However, the story goes much deeper than this. Mr Evans the grocer is strict with them and his sister, the much kinder and softer Auntie Lou. The children are not allowed on the stair carpet and must use the outside earth closet during the day. Mr Evans threatens to thrash Nick because he steals biscuits from the shop.  Mr Evans is estranged from his other sister Dilys who married a Gotobed, the owner of the pit where their father was killed. He is furious when he finds out that Dilys has left the house to him but insists that house-keeper Hepzibah and a Gotobed relation, Mr Johnny, who is disabled, should be allowed to stay there.  

Carrie is riddled with guilt because she thinks she has released a curse on Druid’s Bottom, where Mr Johnny and Hepzibah live.  As they leave the village they see the house on fire. Only as an adult does she find out that the fire was caused by Mr Johnny playing with matches.
 
This is quite a short book and the chapters are also short.               

Sunday, May 10, 2020

Juddy Vardy by Ruth Estevez

Click on image to view on Amazon
 

2018

Jiddy Vardy is an extraordinary young woman, living in a world that is dangerous and exciting. She is later introduced to another world, a world that is her birth right, and she finds herself conflicted. 
Is it a young adult book or one written for adults? Certainly Jiddy is a young person who encounters many of the dilemmas facing young people even today. She experiences her first kiss. She is kissed by another man but this second lover doesn’t come up to expectations. The ending is upbeat but open, so typical of a young adult text. Yet the novel would also be very appealing to adults.   
This is arguably also an historical novel. Estevez creates a convincing setting and makes good use of the senses to pull us right into the story.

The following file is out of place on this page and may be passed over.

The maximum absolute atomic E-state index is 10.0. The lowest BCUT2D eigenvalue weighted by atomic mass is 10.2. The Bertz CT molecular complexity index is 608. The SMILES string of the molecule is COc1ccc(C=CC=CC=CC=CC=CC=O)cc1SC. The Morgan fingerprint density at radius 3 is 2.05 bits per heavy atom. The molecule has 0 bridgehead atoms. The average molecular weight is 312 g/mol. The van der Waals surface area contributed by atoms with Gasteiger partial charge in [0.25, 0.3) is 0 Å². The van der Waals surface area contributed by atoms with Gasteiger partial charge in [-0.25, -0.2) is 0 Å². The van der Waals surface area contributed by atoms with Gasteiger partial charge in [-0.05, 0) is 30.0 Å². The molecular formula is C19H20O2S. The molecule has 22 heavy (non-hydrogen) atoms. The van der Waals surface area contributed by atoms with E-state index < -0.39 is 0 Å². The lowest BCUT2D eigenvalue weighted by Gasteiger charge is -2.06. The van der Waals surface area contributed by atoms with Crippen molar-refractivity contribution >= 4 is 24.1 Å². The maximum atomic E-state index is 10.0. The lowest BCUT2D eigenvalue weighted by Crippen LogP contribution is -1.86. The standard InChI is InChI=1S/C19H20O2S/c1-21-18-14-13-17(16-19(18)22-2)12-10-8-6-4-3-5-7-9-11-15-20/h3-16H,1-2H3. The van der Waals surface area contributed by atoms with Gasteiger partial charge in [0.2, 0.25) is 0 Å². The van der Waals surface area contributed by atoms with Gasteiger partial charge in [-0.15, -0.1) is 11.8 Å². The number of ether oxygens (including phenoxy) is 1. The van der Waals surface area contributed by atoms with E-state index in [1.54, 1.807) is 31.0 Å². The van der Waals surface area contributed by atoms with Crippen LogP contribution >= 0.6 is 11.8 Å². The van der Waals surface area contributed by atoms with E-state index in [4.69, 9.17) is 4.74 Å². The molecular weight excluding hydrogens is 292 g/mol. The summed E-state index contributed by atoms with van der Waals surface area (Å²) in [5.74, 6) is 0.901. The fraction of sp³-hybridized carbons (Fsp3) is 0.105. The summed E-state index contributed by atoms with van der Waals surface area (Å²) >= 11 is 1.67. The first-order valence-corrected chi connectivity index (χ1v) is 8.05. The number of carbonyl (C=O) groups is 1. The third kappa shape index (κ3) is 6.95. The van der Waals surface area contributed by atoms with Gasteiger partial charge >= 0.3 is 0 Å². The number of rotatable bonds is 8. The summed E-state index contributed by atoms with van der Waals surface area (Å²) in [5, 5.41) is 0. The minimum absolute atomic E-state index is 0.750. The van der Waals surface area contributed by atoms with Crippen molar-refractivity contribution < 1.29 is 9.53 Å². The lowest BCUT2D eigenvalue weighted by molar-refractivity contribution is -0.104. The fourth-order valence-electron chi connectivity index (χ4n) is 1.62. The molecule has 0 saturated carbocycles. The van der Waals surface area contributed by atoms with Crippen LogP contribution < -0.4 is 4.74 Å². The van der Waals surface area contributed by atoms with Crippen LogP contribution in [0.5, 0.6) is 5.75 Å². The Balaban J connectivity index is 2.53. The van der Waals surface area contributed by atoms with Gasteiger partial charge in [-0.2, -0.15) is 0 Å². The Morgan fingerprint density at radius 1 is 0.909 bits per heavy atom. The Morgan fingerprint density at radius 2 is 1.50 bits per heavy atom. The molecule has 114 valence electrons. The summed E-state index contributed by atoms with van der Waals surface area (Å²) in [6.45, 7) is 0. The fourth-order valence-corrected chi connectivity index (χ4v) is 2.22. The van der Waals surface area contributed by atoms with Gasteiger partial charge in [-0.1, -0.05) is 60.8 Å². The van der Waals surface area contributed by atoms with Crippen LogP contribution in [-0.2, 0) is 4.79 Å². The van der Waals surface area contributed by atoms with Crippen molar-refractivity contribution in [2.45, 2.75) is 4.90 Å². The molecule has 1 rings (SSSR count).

Estevez’s prose style is very evocative, making the novel an excellent read.  It may be a little rich for some young adults but certainly very readable by many of them.

 

North Child by Edith Pattou




2019, first published 2003  

This is another of those books that are difficult to place exactly. It is a fairy story and contains some tropes with which even the youngest reader is familiar: the prince trapped in an animal’s body, an icy queen enchanting a weakened male, the young maiden – who happens here to be called Rose, so could remind us of Rose Red or Briar Rose,  – choosing to go back to the home of the beast. Yet love is explored in great detail so it may suit the more emotionally mature reader.  There is no sex but Rose does share a bed with an at the time unknown male. Might it yet appeal to young adults? 

In traditional fairy stories, characters are rarely named.  We do discover The Troll Queen’s name towards the end of the story but throughout the book she is mainly known as the Troll Queen. The prince himself has lost his name and only marries Rose when he finds it again. However, Rose and her siblings and parents are named and so are some of the other trolls.  

We are close to several of the characters as Edith Patoou gives them strong voices.  Chapters are recited variously by Rose, her father, her brother Neddy, the White Bear (Charles) and the Troll Queen. Thus she creates believable and rounded characters with whom we can empathise.  Yes, even the Troll Queen has some of our sympathy because she is just a woman in love. 

There is quite a feminist theme here. Rose is the strong character and goes on her adventure.  Neddy is a warm person  but is only able to help a little.  The White Bear is drugged and succumbs to the charms of the Troll Queen. On her journey Rose is helped more by three women than by any of the men who try to help.  Father, a talented map-maker, is somewhat under the thumb of his superstitious wife Eugenia. 

An extremely mature primary school reader could cope with this text.  It is over 400 pages long but the chapters are very short and although the texts is blocked and uses an adult font, it is double-spaced.  The first person narrative may be a little uncomfortable for the primary school reader, however.  There are a few decorative images here and there.  There is enough complexity to satisfy the older reader, including adults   

The Age Between – Personal Reflections on Youth Fiction